Nature isn’t perfect. Much of evolution is a wee bit insane when you pause to look at it. Let’s stop and wave to the duck billed platypus, the sea dwelling creatures who have to get on land to reproduce, the land dwelling creatures who have to get into water for the same business. One of the easiest things to learn from nature is that mistakes are natural. Not all of them are fatal. Some are funny, plenty don’t last. Without mistakes there could be no innovation, no change. Permission to make mistakes is also permission to learn, grow and experiment. If you have to get everything right, you can only keep doing what you’re sure works. That which does not work can be really informative, and can enable new things to be figured out. Why be ashamed of that? And yet, we so readily are. The idea that we are, or should be, perfect, is damming, in every sense.

To be afraid of a mistake is to be afraid to live. It’s true in relationships too. It has to be ok to be less than perfect, to misunderstand, get it wrong. Then it’s ok to say ‘that didn’t work for me.’ If you have to uphold the illusion that your partner is perfect, it becomes impossible to say ‘ouch’ when something hurts. When you start pretending you aren’t bleeding, don’t mention that you’re fighting for breath… the illusion of perfection may be maintained but the reality of it is ever further away.

When we are free to be imperfect, we can be kinder with each other’s short comings. In admitting the cock-up, we have more room to fix it. In not demanding superhuman, impossible perfection, we give people the space to be more, and better, than they currently are.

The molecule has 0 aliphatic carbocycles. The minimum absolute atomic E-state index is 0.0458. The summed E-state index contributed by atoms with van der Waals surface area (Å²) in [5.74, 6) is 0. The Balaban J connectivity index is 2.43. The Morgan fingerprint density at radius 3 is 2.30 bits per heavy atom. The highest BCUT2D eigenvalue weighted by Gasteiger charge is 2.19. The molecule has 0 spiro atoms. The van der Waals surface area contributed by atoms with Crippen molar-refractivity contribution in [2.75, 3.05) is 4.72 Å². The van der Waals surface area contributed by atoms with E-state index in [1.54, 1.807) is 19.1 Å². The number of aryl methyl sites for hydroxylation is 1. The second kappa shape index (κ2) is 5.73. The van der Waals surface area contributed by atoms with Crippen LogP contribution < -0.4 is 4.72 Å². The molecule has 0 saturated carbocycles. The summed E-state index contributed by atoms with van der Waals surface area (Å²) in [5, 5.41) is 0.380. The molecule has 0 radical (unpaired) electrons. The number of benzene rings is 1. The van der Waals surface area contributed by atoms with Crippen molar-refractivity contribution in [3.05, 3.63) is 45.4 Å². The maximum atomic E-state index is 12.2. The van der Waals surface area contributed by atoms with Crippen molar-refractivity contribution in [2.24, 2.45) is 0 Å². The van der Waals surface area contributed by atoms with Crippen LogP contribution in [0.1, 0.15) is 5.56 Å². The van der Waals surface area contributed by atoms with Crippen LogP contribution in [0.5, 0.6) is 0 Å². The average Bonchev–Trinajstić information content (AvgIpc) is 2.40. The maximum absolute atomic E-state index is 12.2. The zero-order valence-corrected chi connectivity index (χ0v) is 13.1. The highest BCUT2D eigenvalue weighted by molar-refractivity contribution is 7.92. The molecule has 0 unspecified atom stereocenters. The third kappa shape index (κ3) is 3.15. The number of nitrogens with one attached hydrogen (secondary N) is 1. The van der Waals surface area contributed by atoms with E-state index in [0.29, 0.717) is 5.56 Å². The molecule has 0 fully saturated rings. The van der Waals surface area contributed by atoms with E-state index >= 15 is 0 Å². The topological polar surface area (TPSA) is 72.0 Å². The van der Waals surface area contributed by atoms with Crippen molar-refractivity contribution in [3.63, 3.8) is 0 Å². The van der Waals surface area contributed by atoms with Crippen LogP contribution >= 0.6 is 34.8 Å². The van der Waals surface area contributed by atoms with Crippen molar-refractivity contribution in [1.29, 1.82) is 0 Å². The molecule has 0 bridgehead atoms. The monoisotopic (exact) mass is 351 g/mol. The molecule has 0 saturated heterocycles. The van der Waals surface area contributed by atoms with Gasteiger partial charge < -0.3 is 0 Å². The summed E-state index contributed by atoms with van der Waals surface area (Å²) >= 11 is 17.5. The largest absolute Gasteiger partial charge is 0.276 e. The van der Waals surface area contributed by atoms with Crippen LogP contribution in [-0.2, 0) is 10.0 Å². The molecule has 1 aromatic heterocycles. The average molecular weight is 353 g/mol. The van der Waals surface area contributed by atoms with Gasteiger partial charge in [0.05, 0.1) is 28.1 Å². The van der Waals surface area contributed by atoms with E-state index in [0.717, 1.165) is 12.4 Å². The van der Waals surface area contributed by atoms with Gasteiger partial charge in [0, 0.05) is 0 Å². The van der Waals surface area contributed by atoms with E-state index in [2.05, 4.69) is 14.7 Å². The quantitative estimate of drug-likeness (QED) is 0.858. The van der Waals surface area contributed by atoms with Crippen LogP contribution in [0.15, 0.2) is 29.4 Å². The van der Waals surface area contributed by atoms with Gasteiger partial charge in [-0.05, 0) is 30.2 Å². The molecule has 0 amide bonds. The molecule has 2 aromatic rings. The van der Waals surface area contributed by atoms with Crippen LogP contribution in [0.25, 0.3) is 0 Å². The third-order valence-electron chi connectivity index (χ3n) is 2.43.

I used to get told off regularly for giving the impression I thought I was better than everyone else – this because I demand more of myself than I would of other people. That’s a crazy place to go as well, when we equate striving and standards with superiority. I am not allowed to be better than you in case you feel that as a personal slight… which also means you are not allowed to be better than me, and the cult of mediocrity reigns supreme. I’d rather not live that way. To be imperfect, and striving, to be a mix of light and dark, strength and weakness, power and vulnerability is more natural, more real. What is fragile in me may enable you the space to be strong. What is wrong in me may inspire you to be right. What I cock up, may make some other person realise what the best solution would be. Life is not binary, not either/or, not win or fail. Achievement grows out of setback, compassion out of anguish. The very best that we are capable of may depend entirely on the very worst parts of our natures. If I know where to stick the pins in, I can use that to torment, or I can take up acupuncture. We are like fire in this regard, burn the house down, or cook a meal. There is no human material that cannot be used to make something beautiful, and nothing beautiful that cannot be subverted in the most unpleasant ways. There is nothing truly perfect, and no imperfection that cannot lead to greater things. It all depends on what we do with it.